Compliance. As with standards, the concept rests firmly between "must do" and "maddening" for businesses and the companies that develop software for them. As the software supply chain become more complex, the lists of requirements and regulations an app must abide by gets longer and longer — complicating the otherwise simple act of following the rules.
No matter the industry or the software being served, third-party compliance is a big, big deal these days. However, despite the recent press focusing on this subject and even with widespread adoption of similar standards, only 10 percent of third-party apps are considered compliant with enterprise security standards. That's a major issue in a software world where businesses are every bit as responsible for purchased applications as those they develop themselves.
To put all this another way, passing the buck and pointing fingers won't work when it comes to third-party compliance.
Let's take a step back from the industry-specific stuff for a second and talk about the people most industries exist to serve in the first place: individual consumers.
Though they're obviously different in their end goals, the healthcare and finance industries are great starting points. Whether an application is designed to help customers/patients or the companies serving them, there's a good chance it needs to access sensitive, valuable data, making it an automatic target for would-be attackers.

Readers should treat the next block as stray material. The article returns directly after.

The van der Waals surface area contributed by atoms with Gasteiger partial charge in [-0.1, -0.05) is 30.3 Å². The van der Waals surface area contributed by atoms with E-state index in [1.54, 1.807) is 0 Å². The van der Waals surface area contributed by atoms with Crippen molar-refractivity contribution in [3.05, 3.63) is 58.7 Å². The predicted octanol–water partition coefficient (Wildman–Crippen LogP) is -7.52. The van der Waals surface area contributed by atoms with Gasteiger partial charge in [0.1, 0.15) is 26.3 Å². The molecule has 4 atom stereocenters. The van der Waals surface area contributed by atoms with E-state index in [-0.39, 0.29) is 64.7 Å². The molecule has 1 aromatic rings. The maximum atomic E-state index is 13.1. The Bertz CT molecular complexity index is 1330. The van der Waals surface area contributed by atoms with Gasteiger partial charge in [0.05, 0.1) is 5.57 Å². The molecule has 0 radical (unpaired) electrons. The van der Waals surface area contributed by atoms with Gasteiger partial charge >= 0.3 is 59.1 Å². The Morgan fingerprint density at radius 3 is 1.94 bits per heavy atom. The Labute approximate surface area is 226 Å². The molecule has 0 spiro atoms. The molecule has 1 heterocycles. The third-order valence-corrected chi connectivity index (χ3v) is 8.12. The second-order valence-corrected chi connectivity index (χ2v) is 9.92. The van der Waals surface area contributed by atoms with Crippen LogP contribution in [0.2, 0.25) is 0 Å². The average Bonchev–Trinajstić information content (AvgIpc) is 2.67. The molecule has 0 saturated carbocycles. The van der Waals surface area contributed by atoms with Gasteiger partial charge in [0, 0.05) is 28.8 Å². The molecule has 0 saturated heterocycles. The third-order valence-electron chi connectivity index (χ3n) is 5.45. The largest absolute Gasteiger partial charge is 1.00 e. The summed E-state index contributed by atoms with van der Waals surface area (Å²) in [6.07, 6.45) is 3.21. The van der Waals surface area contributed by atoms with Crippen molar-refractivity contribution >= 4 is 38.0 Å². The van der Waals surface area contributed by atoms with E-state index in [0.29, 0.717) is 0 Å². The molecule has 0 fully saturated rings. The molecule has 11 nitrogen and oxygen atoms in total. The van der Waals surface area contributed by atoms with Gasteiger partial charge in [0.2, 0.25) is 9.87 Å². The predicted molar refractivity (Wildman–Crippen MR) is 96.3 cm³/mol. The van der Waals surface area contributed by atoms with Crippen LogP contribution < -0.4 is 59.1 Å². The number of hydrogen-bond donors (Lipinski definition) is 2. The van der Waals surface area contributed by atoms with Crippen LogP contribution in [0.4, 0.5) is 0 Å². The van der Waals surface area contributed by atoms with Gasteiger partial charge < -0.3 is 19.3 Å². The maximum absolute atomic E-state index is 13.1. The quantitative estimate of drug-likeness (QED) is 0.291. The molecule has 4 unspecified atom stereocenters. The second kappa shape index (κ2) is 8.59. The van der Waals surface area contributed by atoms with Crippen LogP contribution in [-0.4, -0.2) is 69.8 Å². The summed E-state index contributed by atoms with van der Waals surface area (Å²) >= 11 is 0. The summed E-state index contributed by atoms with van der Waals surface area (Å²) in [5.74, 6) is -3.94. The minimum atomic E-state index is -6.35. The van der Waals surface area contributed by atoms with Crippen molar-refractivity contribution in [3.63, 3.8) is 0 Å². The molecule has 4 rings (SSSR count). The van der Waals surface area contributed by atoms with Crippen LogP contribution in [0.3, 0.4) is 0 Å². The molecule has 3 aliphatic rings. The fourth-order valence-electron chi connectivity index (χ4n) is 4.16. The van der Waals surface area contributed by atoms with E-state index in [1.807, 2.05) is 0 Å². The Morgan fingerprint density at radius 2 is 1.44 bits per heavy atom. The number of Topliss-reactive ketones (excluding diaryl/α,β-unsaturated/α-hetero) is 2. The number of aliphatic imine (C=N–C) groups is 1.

In fact, it's that data's value that makes an end-business accountable in the event of a breach. When someone's medical or financial data is improperly accessed, she or he isn't going to be speaking to the third-party vendor that produced the faulty code, but instead will be upset with the company she or he employed in the first place. A breach is a breach is a breach. Blame means nothing when data's compromised. It's all about the results, be they positive or negative.
The trick to negating third-party compliance issues? Believe it or not, bringing another company into the fold.
Whether you're talking first- or third-party products, security is an industry in and of itself these days. Bringing an expert in early is often far less expensive than keeping security experts on staff or paying outsiders for penetration testing toward the end of development. This expert will also keep everyone honest from the onset: He or she will help you tailor a security plan to suit the needs of your individual industry or business as well as negate third-party compliance issues by playing the watchdog role for you throughout the development cycle. And it doesn't get much earlier than the beginning days of a product's life cycle, when you're deciding on exactly whom you should hire in the first place. Vendor surveys and self-attestations are nice; letting a security expert help you define the rules and pick the right third party to suit your needs is a whole lot better.
Whether you're worried about public relations, negative consequences from overseeing entities or the wrath of customers themselves, third-party vendors need to be held to the same security standards you'd apply to a first-party application. Being part of that aforementioned 10 percent is beyond crucial — and it gets exponentially more important the more sensitive the data you're handling.
Whatever you're doing to ensure your third-party vendors keep your software up to snuff, make sure you're doing something. When the alternative involves loss of money, time and reputation, it only makes sense – and that makes bringing experts in early the most sensible move of all.
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